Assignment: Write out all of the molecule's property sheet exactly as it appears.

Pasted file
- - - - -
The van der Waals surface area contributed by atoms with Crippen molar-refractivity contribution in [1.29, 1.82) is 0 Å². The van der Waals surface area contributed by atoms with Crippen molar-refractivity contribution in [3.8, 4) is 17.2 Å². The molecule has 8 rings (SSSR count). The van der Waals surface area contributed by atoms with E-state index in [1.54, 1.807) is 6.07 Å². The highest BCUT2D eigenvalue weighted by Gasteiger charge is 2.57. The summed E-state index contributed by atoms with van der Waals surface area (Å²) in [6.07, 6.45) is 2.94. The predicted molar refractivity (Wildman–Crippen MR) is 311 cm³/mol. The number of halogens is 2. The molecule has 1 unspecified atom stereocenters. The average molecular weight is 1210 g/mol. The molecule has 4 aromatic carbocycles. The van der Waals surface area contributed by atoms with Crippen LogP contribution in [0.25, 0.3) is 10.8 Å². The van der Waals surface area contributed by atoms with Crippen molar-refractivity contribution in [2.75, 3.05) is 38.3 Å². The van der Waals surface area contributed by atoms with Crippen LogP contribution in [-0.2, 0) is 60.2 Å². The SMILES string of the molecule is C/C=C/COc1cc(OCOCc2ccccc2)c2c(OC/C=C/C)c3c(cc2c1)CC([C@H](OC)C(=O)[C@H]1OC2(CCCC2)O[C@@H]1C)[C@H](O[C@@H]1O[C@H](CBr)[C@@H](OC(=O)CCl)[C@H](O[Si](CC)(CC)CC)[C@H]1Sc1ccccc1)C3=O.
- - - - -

The van der Waals surface area contributed by atoms with Crippen molar-refractivity contribution in [1.29, 1.82) is 0 Å². The van der Waals surface area contributed by atoms with Crippen molar-refractivity contribution in [3.8, 4) is 17.2 Å². The molecule has 8 rings (SSSR count). The van der Waals surface area contributed by atoms with E-state index in [1.54, 1.807) is 6.07 Å². The highest BCUT2D eigenvalue weighted by Gasteiger charge is 2.57. The summed E-state index contributed by atoms with van der Waals surface area (Å²) in [6.07, 6.45) is 2.94. The predicted molar refractivity (Wildman–Crippen MR) is 311 cm³/mol. The number of halogens is 2. The molecule has 1 unspecified atom stereocenters. The average molecular weight is 1210 g/mol. The molecule has 4 aromatic carbocycles. The van der Waals surface area contributed by atoms with Crippen LogP contribution in [0.25, 0.3) is 10.8 Å². The van der Waals surface area contributed by atoms with Crippen molar-refractivity contribution in [2.75, 3.05) is 38.3 Å². The van der Waals surface area contributed by atoms with Crippen LogP contribution in [-0.2, 0) is 60.2 Å². The SMILES string of the molecule is C/C=C/COc1cc(OCOCc2ccccc2)c2c(OC/C=C/C)c3c(cc2c1)CC([C@H](OC)C(=O)[C@H]1OC2(CCCC2)O[C@@H]1C)[C@H](O[C@@H]1O[C@H](CBr)[C@@H](OC(=O)CCl)[C@H](O[Si](CC)(CC)CC)[C@H]1Sc1ccccc1)C3=O.